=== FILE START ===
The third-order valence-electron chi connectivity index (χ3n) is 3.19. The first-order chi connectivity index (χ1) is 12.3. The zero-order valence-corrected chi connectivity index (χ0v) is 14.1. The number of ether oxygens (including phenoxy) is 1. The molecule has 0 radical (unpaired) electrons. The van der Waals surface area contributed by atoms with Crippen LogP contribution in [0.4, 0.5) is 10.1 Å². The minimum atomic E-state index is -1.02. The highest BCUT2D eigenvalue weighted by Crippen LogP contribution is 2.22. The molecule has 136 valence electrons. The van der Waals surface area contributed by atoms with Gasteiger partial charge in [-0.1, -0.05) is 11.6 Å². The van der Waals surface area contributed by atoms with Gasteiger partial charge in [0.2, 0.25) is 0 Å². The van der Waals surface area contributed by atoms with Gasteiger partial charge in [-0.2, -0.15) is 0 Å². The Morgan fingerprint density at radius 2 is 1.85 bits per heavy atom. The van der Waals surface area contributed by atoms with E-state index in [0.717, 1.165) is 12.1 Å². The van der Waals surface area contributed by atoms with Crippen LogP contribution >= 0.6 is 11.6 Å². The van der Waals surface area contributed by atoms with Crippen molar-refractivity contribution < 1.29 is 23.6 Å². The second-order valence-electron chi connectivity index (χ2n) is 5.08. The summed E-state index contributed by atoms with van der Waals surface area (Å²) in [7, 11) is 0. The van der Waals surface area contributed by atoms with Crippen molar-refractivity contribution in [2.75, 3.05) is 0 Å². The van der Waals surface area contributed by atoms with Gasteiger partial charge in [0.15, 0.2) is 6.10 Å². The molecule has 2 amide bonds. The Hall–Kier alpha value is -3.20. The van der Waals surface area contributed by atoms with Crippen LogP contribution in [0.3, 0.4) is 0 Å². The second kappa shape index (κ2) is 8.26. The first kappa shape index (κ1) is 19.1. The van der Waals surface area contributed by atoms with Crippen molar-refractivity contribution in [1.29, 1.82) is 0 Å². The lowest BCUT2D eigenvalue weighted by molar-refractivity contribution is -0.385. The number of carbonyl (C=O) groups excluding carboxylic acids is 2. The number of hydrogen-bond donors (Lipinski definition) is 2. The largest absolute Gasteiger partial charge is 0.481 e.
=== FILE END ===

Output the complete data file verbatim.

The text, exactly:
The third-order valence-electron chi connectivity index (χ3n) is 3.19. The first-order chi connectivity index (χ1) is 12.3. The zero-order valence-corrected chi connectivity index (χ0v) is 14.1. The number of ether oxygens (including phenoxy) is 1. The molecule has 0 radical (unpaired) electrons. The van der Waals surface area contributed by atoms with Crippen LogP contribution in [0.4, 0.5) is 10.1 Å². The minimum atomic E-state index is -1.02. The highest BCUT2D eigenvalue weighted by Crippen LogP contribution is 2.22. The molecule has 136 valence electrons. The van der Waals surface area contributed by atoms with Gasteiger partial charge in [-0.1, -0.05) is 11.6 Å². The van der Waals surface area contributed by atoms with Gasteiger partial charge in [0.2, 0.25) is 0 Å². The van der Waals surface area contributed by atoms with Gasteiger partial charge in [-0.2, -0.15) is 0 Å². The Morgan fingerprint density at radius 2 is 1.85 bits per heavy atom. The van der Waals surface area contributed by atoms with E-state index in [0.717, 1.165) is 12.1 Å². The van der Waals surface area contributed by atoms with Crippen LogP contribution >= 0.6 is 11.6 Å². The van der Waals surface area contributed by atoms with Crippen molar-refractivity contribution < 1.29 is 23.6 Å². The second-order valence-electron chi connectivity index (χ2n) is 5.08. The summed E-state index contributed by atoms with van der Waals surface area (Å²) in [7, 11) is 0. The van der Waals surface area contributed by atoms with Crippen molar-refractivity contribution in [2.75, 3.05) is 0 Å². The van der Waals surface area contributed by atoms with Gasteiger partial charge in [0.15, 0.2) is 6.10 Å². The molecule has 2 amide bonds. The Hall–Kier alpha value is -3.20. The van der Waals surface area contributed by atoms with Crippen LogP contribution in [0.3, 0.4) is 0 Å². The second kappa shape index (κ2) is 8.26. The first kappa shape index (κ1) is 19.1. The van der Waals surface area contributed by atoms with Crippen molar-refractivity contribution in [1.29, 1.82) is 0 Å². The lowest BCUT2D eigenvalue weighted by molar-refractivity contribution is -0.385. The number of carbonyl (C=O) groups excluding carboxylic acids is 2. The number of hydrogen-bond donors (Lipinski definition) is 2. The largest absolute Gasteiger partial charge is 0.481 e.